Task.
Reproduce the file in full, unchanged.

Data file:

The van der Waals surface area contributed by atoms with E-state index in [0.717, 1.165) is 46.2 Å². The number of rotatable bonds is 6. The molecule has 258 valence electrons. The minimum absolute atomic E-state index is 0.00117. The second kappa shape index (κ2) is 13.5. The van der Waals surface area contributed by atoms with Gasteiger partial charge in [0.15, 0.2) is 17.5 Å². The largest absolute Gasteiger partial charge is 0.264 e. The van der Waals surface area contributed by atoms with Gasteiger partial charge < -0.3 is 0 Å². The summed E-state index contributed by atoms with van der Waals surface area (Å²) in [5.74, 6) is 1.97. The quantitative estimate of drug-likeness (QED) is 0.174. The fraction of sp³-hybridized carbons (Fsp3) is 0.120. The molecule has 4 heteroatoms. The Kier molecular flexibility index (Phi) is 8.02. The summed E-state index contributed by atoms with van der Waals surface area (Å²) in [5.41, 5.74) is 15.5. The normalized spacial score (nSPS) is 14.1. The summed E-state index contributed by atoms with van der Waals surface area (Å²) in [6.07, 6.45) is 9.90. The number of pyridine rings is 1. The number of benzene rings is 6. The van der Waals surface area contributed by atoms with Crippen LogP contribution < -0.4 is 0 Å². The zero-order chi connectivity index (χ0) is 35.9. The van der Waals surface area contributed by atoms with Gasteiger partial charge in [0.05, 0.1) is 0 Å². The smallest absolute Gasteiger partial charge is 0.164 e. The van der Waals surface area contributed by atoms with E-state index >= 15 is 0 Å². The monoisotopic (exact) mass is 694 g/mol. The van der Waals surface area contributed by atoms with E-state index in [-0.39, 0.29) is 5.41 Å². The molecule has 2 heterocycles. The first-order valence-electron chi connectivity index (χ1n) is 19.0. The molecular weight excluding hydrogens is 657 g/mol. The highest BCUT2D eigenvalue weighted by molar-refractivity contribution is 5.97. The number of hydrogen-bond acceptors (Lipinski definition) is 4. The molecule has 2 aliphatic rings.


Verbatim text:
The van der Waals surface area contributed by atoms with E-state index in [0.717, 1.165) is 46.2 Å². The number of rotatable bonds is 6. The molecule has 258 valence electrons. The minimum absolute atomic E-state index is 0.00117. The second kappa shape index (κ2) is 13.5. The van der Waals surface area contributed by atoms with Gasteiger partial charge in [0.15, 0.2) is 17.5 Å². The largest absolute Gasteiger partial charge is 0.264 e. The van der Waals surface area contributed by atoms with Gasteiger partial charge < -0.3 is 0 Å². The summed E-state index contributed by atoms with van der Waals surface area (Å²) in [5.74, 6) is 1.97. The quantitative estimate of drug-likeness (QED) is 0.174. The fraction of sp³-hybridized carbons (Fsp3) is 0.120. The molecule has 4 heteroatoms. The Kier molecular flexibility index (Phi) is 8.02. The summed E-state index contributed by atoms with van der Waals surface area (Å²) in [5.41, 5.74) is 15.5. The normalized spacial score (nSPS) is 14.1. The summed E-state index contributed by atoms with van der Waals surface area (Å²) in [6.07, 6.45) is 9.90. The number of pyridine rings is 1. The number of benzene rings is 6. The van der Waals surface area contributed by atoms with Crippen LogP contribution < -0.4 is 0 Å². The zero-order chi connectivity index (χ0) is 35.9. The van der Waals surface area contributed by atoms with Gasteiger partial charge in [0.05, 0.1) is 0 Å². The smallest absolute Gasteiger partial charge is 0.164 e. The van der Waals surface area contributed by atoms with E-state index >= 15 is 0 Å². The monoisotopic (exact) mass is 694 g/mol. The van der Waals surface area contributed by atoms with E-state index in [-0.39, 0.29) is 5.41 Å². The molecule has 2 heterocycles. The first-order valence-electron chi connectivity index (χ1n) is 19.0. The molecular weight excluding hydrogens is 657 g/mol. The highest BCUT2D eigenvalue weighted by molar-refractivity contribution is 5.97. The number of hydrogen-bond acceptors (Lipinski definition) is 4. The molecule has 2 aliphatic rings.